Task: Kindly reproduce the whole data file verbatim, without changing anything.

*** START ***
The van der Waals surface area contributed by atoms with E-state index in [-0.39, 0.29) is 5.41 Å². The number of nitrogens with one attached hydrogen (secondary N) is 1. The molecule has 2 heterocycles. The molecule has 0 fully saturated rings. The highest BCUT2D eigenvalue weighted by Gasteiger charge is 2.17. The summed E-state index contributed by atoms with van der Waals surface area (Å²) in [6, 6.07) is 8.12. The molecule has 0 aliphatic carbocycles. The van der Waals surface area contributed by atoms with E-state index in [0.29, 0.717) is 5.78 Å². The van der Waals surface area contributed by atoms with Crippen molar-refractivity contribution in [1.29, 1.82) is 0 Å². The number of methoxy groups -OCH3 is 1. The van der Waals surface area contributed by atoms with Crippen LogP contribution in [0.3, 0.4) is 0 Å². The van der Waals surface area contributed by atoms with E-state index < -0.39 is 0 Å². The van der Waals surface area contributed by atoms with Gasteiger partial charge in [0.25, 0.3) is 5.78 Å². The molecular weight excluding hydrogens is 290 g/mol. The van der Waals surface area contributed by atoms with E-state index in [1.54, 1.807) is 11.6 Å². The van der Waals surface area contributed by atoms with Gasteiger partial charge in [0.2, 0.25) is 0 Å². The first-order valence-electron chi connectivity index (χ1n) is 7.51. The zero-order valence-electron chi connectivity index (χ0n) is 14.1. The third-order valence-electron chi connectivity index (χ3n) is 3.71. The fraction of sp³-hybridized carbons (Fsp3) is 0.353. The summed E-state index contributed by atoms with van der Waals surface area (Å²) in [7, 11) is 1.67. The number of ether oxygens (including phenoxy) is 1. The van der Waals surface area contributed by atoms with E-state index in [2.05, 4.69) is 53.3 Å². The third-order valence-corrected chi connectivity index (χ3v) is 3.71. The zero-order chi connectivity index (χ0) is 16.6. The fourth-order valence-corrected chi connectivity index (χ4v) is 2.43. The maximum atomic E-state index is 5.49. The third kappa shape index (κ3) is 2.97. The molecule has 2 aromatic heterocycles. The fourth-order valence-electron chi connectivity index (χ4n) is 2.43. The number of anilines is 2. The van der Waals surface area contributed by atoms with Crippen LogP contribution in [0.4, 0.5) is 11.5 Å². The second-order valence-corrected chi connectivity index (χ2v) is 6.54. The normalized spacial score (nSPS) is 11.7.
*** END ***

The van der Waals surface area contributed by atoms with E-state index in [-0.39, 0.29) is 5.41 Å². The number of nitrogens with one attached hydrogen (secondary N) is 1. The molecule has 2 heterocycles. The molecule has 0 fully saturated rings. The highest BCUT2D eigenvalue weighted by Gasteiger charge is 2.17. The summed E-state index contributed by atoms with van der Waals surface area (Å²) in [6, 6.07) is 8.12. The molecule has 0 aliphatic carbocycles. The van der Waals surface area contributed by atoms with E-state index in [0.29, 0.717) is 5.78 Å². The van der Waals surface area contributed by atoms with Crippen molar-refractivity contribution in [1.29, 1.82) is 0 Å². The number of methoxy groups -OCH3 is 1. The van der Waals surface area contributed by atoms with Crippen LogP contribution in [0.3, 0.4) is 0 Å². The van der Waals surface area contributed by atoms with E-state index < -0.39 is 0 Å². The van der Waals surface area contributed by atoms with Gasteiger partial charge in [0.25, 0.3) is 5.78 Å². The molecular weight excluding hydrogens is 290 g/mol. The van der Waals surface area contributed by atoms with E-state index in [1.54, 1.807) is 11.6 Å². The van der Waals surface area contributed by atoms with Gasteiger partial charge in [0.2, 0.25) is 0 Å². The first-order valence-electron chi connectivity index (χ1n) is 7.51. The zero-order valence-electron chi connectivity index (χ0n) is 14.1. The third-order valence-electron chi connectivity index (χ3n) is 3.71. The fraction of sp³-hybridized carbons (Fsp3) is 0.353. The summed E-state index contributed by atoms with van der Waals surface area (Å²) in [7, 11) is 1.67. The number of ether oxygens (including phenoxy) is 1. The van der Waals surface area contributed by atoms with E-state index in [2.05, 4.69) is 53.3 Å². The third-order valence-corrected chi connectivity index (χ3v) is 3.71. The zero-order chi connectivity index (χ0) is 16.6. The fourth-order valence-corrected chi connectivity index (χ4v) is 2.43. The maximum atomic E-state index is 5.49. The third kappa shape index (κ3) is 2.97. The molecule has 2 aromatic heterocycles. The fourth-order valence-electron chi connectivity index (χ4n) is 2.43. The number of anilines is 2. The van der Waals surface area contributed by atoms with Crippen LogP contribution in [0.4, 0.5) is 11.5 Å². The second-order valence-corrected chi connectivity index (χ2v) is 6.54. The normalized spacial score (nSPS) is 11.7.